The concept of this play is that Pinchbeck’s parents met in an amateur dramatic production of The Sound of Music, at the post show party. This ‘show’ is about the ‘post show party’ – hence the name. There are also clever other meanings you can get from the title, which I will leave you to consider quietly. Pinchbeck’s parents, along with the man himself, are the only performers; onstage throughout – Dad acting (more on this later) and Mum teching. The parents are lovely (or profoundly cruel people with the talent for appearing innocuous that is unique to the seasoned sociopath). The plot is simple – at the party, the post show party, the male actors, who have had little to do in the production, sing songs parodying the musical. Edelweiss becomes Idle Vice, for example. One of the men collapses mid-song, and eventually dies. The party called to a halt, Pa Pinchbeck takes the future Ma Pinchbeck home and they share an intimate kiss. Michael is pre-conceived.
The concept is an interesting one – the equivalent of a found poem. Much of the playwright’s job has been done for him. However, I’m not one of those people who complain about modern art or the BBC’s liberal Zionist bias etc, so that isn’t really a problem. Art is employment. And the elements of the story were employed quite well. The balletic repetition of the singer’s collapse, for example, and the rich connections between father and son which made for an onstage chemistry of a sort I’ve never seen before. Their moments of interchange were great. Pinchbeck’s father has the charisma of a theatrical knight tempered with an avuncular (ironic I know) humbleness. This actually works very well in combination with his son’s Dave Gorman levels of quiet smugness. I don’t know why I’m being cruel to Michael Pinchbeck – he has written a play about the Bodyline scandal, which is a fantastic thing to do. And he has produced an accomplished piece of event theatre. But I feel no guilt, for some reason.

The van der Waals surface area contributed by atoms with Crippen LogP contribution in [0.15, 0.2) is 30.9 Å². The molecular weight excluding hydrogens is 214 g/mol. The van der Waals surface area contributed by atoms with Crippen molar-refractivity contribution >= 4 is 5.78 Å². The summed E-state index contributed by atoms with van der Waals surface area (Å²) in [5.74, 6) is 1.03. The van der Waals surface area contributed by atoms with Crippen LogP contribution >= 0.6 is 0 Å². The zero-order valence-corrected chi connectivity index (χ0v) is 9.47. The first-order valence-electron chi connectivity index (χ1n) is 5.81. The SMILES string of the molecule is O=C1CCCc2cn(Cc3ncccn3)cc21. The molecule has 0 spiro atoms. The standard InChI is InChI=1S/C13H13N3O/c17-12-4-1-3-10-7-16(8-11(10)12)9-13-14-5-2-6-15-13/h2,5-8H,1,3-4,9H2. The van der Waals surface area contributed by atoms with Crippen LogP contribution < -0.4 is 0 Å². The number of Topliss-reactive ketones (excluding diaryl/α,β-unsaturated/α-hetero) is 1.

Perhaps it is because the ideas, chiefly that Garden of Forking Paths, Sound of Thunder (and, if you must, Butterfly Effect) conceit of the present’s shaky contingency on the past, are not taken to any particularly new conclusions. It is personal, but nowhere near enough to be called confessional (not that this is a criticism really; experimental theatre has too many Plaths and not enough ovens). It is a charming curio with aspirations. Noble enough, but ultimately unremarkable. That said, it is worth seeing for the palpable family pride at the curtain call.
Cambridge Tab ****